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Not everyone agrees, but according to the experts at Yale’s Rudd Center for Food Policy and Obesity, food addiction is real - and it’s dangerous.

Wondering if your relationship with eating is compulsive or addictive in nature?

Well, answer the following questions honestly and find out more about why you eat and maybe learn more about what you’ll need to do to overcome unhealthy patterns of eating.

Food Addiction Self Test

The following questions are based on questions used in The Yale Food Addiction Scale. The Yale Food Addiction scale is a clinically tested reliable and valid scale used to identify people who demonstrate addiction-like behaviors towards high fat or high sugar foods.1

This informal self test is not a clinically validated diagnostic tool but it is based on a validated and reliable diagnostic test.

If you find yourself answering yes to one or more of the following questions you may want to consult an expert to more formally investigate your emotional and psychological relationship with food.

  1. Do you often lose control of your eating – eating much more of certain types of food than you had intended on (meaning to have a bowl of chips but ending up emptying that whole jumbo sized bag, for example)?
  2. Do you often keep eating certain types of food even after you are no longer hungry?
  3. Do you sometimes eat to a point where you feel physically sick?
  4. Do you often feel tired or sluggish because of your overeating?
  5. Do you often find yourself making special trips to the store to buy fatty or sugary foods, even when there are other foods in the house that would sate your hunger?
  6. Do you ever find that you spend so much time eating or eat in such significant quantities that your eating interferes with ability to keep up with work responsibilities, spend time with family or friends or participate in leisure activities that you enjoy?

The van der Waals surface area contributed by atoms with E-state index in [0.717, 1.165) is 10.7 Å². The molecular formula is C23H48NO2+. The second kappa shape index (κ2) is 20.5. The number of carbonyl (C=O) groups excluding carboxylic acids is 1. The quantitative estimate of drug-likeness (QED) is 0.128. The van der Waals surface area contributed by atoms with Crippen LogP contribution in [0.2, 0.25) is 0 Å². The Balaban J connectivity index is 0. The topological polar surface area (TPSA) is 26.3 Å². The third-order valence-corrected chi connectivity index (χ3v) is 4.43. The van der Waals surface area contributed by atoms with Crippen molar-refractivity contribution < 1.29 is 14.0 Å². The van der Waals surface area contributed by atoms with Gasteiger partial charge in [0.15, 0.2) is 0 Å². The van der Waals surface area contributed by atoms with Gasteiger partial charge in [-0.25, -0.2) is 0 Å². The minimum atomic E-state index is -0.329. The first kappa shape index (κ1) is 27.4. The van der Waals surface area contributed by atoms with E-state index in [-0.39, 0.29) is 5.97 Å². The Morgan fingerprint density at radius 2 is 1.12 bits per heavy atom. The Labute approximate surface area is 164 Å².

7. Do you ever find that after overeating you need to avoid work responsibilities, spending time with friends or family or participating in leisure activities that you enjoy so that you can deal with the negative feelings that arise from your overeating?
  8. Do you ever avoid professional or social functions because you are worried that you will overeat certain foods while there?
  9. Do you ever avoid professional or social functions because you are worried that certain foods will not be there?
  10. Do you ever feel withdrawal symptoms like anxiety or agitation when you try to reduce or eliminate your consumption of certain foods (not including caffeinated beverages)?
  11. Do you ever eat as a way to stave off developing feelings of anxiety or agitation (not including caffeinated beverages)?
  12. Do you find that you crave certain types of foods (fatty or sugary foods) when you try to reduce your consumption of these foods?
  13. Do you feel very worried or distressed about the way you eat or about your relationship with food?
  14. Does the way you eat cause you problems in your ability to function effectively in your daily life (because of health problems, time required to eat, inability to meet obligations etc.)?
  15. Have your eating habits caused you any physical health problems, or have they worsened an existing problem?
  16. Do you find that you need to consume greater and greater quantities of certain foods to feel the same pleasure or satiety that you used to feel with smaller amounts of the same foods?
  17. Do you find that eating fatty or sugary foods provides less pleasure or release from negative emotions than it used to?2

So how’d you score?

While this test is not a clinically valid diagnostic, the more yes answers you scored the greater the likelihood you have an unhealthy relationship with food and would benefit from meeting with a professional for a valid diagnosis of the problem and to discuss options towards a healthier eating future.

References
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Page last updated Dec 19, 2012

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